Perhaps in all these cases, Francis has a legitimate fear of making things worse by speaking out. Without explanation, however, critics may begin to detect a dubious policy of “peace at any price.”
That drumbeat has already begun from the likes of the Rev. Gianni Criveller, a Hong Kong-based member of the Pontifical Institute of Foreign Missions and a leading expert on China.
“No agreement is better than a bad agreement,” Criveller said of Francis’ efforts at détente with Beijing. “I would focus more on supporting Catholics in China and speaking about their plight more openly.”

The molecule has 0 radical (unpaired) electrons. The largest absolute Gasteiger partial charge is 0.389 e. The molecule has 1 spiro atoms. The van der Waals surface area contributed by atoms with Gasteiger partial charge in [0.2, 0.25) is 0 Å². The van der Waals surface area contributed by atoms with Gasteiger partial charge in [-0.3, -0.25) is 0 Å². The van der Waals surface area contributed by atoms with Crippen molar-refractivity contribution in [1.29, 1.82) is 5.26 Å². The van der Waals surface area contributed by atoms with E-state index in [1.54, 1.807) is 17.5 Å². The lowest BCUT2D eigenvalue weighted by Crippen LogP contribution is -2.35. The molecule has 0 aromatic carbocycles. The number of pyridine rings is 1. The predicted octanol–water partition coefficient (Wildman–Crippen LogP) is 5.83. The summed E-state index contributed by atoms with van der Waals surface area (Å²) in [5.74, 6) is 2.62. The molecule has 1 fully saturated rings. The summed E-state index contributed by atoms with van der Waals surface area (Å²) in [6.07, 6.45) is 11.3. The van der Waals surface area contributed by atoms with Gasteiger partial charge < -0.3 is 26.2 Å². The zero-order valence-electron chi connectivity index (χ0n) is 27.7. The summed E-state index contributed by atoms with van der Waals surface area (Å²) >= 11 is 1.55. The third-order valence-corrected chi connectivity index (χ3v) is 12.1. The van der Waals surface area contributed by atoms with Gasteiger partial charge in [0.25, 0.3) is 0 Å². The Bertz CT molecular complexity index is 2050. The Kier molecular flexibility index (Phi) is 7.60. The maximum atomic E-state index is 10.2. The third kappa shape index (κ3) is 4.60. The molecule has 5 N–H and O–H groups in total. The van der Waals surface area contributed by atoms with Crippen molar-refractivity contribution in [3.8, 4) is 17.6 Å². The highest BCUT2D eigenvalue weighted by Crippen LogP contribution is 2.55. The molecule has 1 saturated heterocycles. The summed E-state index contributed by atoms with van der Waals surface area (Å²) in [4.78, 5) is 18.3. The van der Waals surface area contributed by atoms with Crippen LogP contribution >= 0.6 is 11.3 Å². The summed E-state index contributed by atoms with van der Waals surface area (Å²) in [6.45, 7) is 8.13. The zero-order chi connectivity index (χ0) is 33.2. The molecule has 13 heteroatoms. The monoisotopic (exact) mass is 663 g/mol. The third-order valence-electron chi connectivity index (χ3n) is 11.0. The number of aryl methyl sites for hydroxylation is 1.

4. Collaborative or unilateral?
Francis could be asked about what seems on the surface a contradiction between his stated commitment to decentralization and collaboration, and his practice of acting unilaterally when the mood strikes him.
This is a pope, after all, who blew past the normal protocol for naming saints to award a halo to a member of his own Jesuit order,Peter Faber. He disregarded the input of Italian bishops to tap an obscure prelate he happens to like as their new secretary. He gives blockbuster interviews that haven’t been cleared with his communications team, let alone other Vatican aides or local bishops, even though they’re the ones forced to respond when the bombshells go off.
One senior Western diplomat has called Francis’ management style “government by surprise,” expressing sympathy for mid-level officials serially caught off guard.